Professor John Robertson (Director of CEAC, and Founder and Chief Scientific Officer of Oncimmune Ltd) said:
"After many years of developing and refining this autoantibody test I am very proud of what we have achieved. The test is highly reproducible and will I believe lead to significant improvement in prognosis for a substantial number of lung cancer sufferers. The significant amount of performance validation work that we carried out before the test was launched in the US has led to the test performing commercially as expected. A randomised screening trial of this nature will help validate its use as a screening tool.
We are working hard on bringing the next test for the early detection of breast cancer to the market within a year. We are also working on a number of similar tests for prostate, colon and ovarian cancer – a blood test to aid detection of all tumour cancers (70% of all cancer) is still the overriding objective of our work".
Dr. Frank Detterbeck, Professor and Chief, Thoracic Surgery, Yale University School of Medicine, commented:
"This is a really important study. We know now that screening with CT imaging can save a lot of lives by early detection of lung cancer, but broad implementation of CT screening is not so easy. The significance of this blood test is the extensive and careful study, validation and re-validation that has produced consistent robust results, and the ease of use. The launch of this trial is another example of the thoroughness of the scientific data that stands behind this test."
More about EarlyCDT–Lung
Oncimmune's EarlyCDT-Lung test uses a panel of tumor antigens to detect the presence of immuno-biomarkers (autoantibodies) produced by the patient's immune system when lung cancer is present. Elevation of any one of the panel of immuno-biomarkers (autoantibodies) above a predetermined cut-off value suggests that a tumor might be present. Previous studies have shown that immuno-biomarkers can be detected up to five years earlier than tumors can be seen in routine diagnostic imaging procedures. Tests that detect autoantibodies to a single tumor protein have been available for a number of years but have had low pick up rates (sensitivity). Previously, multiple antigen tests had low specificity, especially for early detection. Oncimmune's EarlyCDT-Lung test has increased the sensitivity of the autoantibody test while maintaining a high level of specificity. The test is performed in Oncimmune's CLIA-certified laboratory in metro Kansas City.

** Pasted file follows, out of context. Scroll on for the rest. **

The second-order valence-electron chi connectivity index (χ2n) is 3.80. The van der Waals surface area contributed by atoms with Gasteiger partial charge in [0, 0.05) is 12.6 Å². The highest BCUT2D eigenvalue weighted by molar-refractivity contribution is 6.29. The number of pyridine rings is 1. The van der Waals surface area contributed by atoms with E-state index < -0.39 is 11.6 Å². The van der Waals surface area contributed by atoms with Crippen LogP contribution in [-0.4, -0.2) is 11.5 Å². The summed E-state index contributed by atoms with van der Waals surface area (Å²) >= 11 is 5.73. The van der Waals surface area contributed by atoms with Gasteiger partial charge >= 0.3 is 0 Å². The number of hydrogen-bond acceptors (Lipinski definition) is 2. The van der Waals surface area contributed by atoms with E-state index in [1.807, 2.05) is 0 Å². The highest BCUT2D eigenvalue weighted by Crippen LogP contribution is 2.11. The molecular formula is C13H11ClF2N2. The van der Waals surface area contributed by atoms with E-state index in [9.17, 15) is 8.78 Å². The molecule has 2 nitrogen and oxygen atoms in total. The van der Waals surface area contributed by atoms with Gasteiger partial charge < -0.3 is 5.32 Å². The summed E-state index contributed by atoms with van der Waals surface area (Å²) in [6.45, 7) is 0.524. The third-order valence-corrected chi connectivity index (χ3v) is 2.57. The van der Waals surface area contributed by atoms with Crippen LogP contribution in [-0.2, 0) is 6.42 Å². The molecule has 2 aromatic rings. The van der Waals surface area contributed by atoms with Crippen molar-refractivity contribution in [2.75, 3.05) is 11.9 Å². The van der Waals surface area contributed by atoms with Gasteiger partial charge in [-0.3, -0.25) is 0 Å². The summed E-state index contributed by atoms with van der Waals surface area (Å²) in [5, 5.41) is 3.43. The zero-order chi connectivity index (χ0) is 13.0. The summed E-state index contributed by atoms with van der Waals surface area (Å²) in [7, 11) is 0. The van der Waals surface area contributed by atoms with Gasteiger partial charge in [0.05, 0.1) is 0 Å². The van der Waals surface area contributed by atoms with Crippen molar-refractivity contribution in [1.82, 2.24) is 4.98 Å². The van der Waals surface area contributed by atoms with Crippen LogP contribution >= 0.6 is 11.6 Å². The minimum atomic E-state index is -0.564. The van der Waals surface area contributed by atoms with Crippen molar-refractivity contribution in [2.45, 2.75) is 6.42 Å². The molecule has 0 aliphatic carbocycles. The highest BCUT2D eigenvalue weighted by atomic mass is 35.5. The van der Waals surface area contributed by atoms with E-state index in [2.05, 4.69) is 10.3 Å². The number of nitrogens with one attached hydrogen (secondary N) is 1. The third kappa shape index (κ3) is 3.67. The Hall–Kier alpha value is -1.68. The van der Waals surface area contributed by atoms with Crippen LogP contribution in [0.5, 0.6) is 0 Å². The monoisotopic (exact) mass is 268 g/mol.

More about the Trial and Lung Cancer
The trial will be conducted in Scotland. It will start before the end of 2012 and the first results are expected to be reported before the end of 2014. The sponsors for the trial are the NHS in Scotland, CEAC (the Centre of Excellence for Autoimmunity in Cancer at the University of Nottingham) and Oncimmune Ltd. The trial is part of Scotland's Detect Cancer Early programme which aims to increase the early detection of cancer by 25 per cent.
Lung cancer is the world's leading cause of cancer-related mortality and the major source of cancer mortality in the US, killing about 160,000 people annually, more than breast, colon, and prostate cancer combined. Approximately 85% of patients with lung cancer remain undiagnosed until the disease is symptomatic and has reached an advanced stage. Moreover, Scotland has had one of the highest rates of lung cancer in the world. Approximately 2,460 men and 2,340 women are diagnosed with lung cancer in Scotland every year, 16% of the UK lung cancer total, despite Scotland having only 8% of the UK's population. (2008 data). Early detection of lung cancer and diagnosis improves prognosis - the current 5-year survival rate is approximately 60% for stage I lung cancer but is only 1% for those with stage IV disease. The potential of early detection of lung cancer to improve outcomes was confirmed recently by the National Cancer Institute's National Lung Screening Trial (NLST) which showed a 20% reduction in deaths from lung cancer as a result of early detection of the disease(1). This confirmed previous screening study reports which showed an increase in early stage and longer survival in populations which had been screened for lung cancer(2-4).